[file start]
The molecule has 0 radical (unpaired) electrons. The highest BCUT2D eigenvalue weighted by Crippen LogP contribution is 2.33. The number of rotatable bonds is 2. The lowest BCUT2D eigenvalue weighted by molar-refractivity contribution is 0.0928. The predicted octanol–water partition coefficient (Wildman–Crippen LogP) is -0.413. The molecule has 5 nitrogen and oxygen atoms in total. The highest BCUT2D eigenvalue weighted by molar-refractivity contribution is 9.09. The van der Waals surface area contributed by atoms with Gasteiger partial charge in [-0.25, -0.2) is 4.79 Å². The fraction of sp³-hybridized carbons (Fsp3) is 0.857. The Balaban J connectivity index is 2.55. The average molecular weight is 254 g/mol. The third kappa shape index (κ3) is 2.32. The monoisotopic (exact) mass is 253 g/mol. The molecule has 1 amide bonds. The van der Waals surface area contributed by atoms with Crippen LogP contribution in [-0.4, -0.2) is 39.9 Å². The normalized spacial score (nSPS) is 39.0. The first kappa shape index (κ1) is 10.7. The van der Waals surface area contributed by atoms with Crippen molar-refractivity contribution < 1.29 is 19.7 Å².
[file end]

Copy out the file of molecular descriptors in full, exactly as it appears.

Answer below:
The molecule has 0 radical (unpaired) electrons. The highest BCUT2D eigenvalue weighted by Crippen LogP contribution is 2.33. The number of rotatable bonds is 2. The lowest BCUT2D eigenvalue weighted by molar-refractivity contribution is 0.0928. The predicted octanol–water partition coefficient (Wildman–Crippen LogP) is -0.413. The molecule has 5 nitrogen and oxygen atoms in total. The highest BCUT2D eigenvalue weighted by molar-refractivity contribution is 9.09. The van der Waals surface area contributed by atoms with Gasteiger partial charge in [-0.25, -0.2) is 4.79 Å². The fraction of sp³-hybridized carbons (Fsp3) is 0.857. The Balaban J connectivity index is 2.55. The average molecular weight is 254 g/mol. The third kappa shape index (κ3) is 2.32. The monoisotopic (exact) mass is 253 g/mol. The molecule has 1 amide bonds. The van der Waals surface area contributed by atoms with Crippen LogP contribution in [-0.4, -0.2) is 39.9 Å². The normalized spacial score (nSPS) is 39.0. The first kappa shape index (κ1) is 10.7. The van der Waals surface area contributed by atoms with Crippen molar-refractivity contribution < 1.29 is 19.7 Å².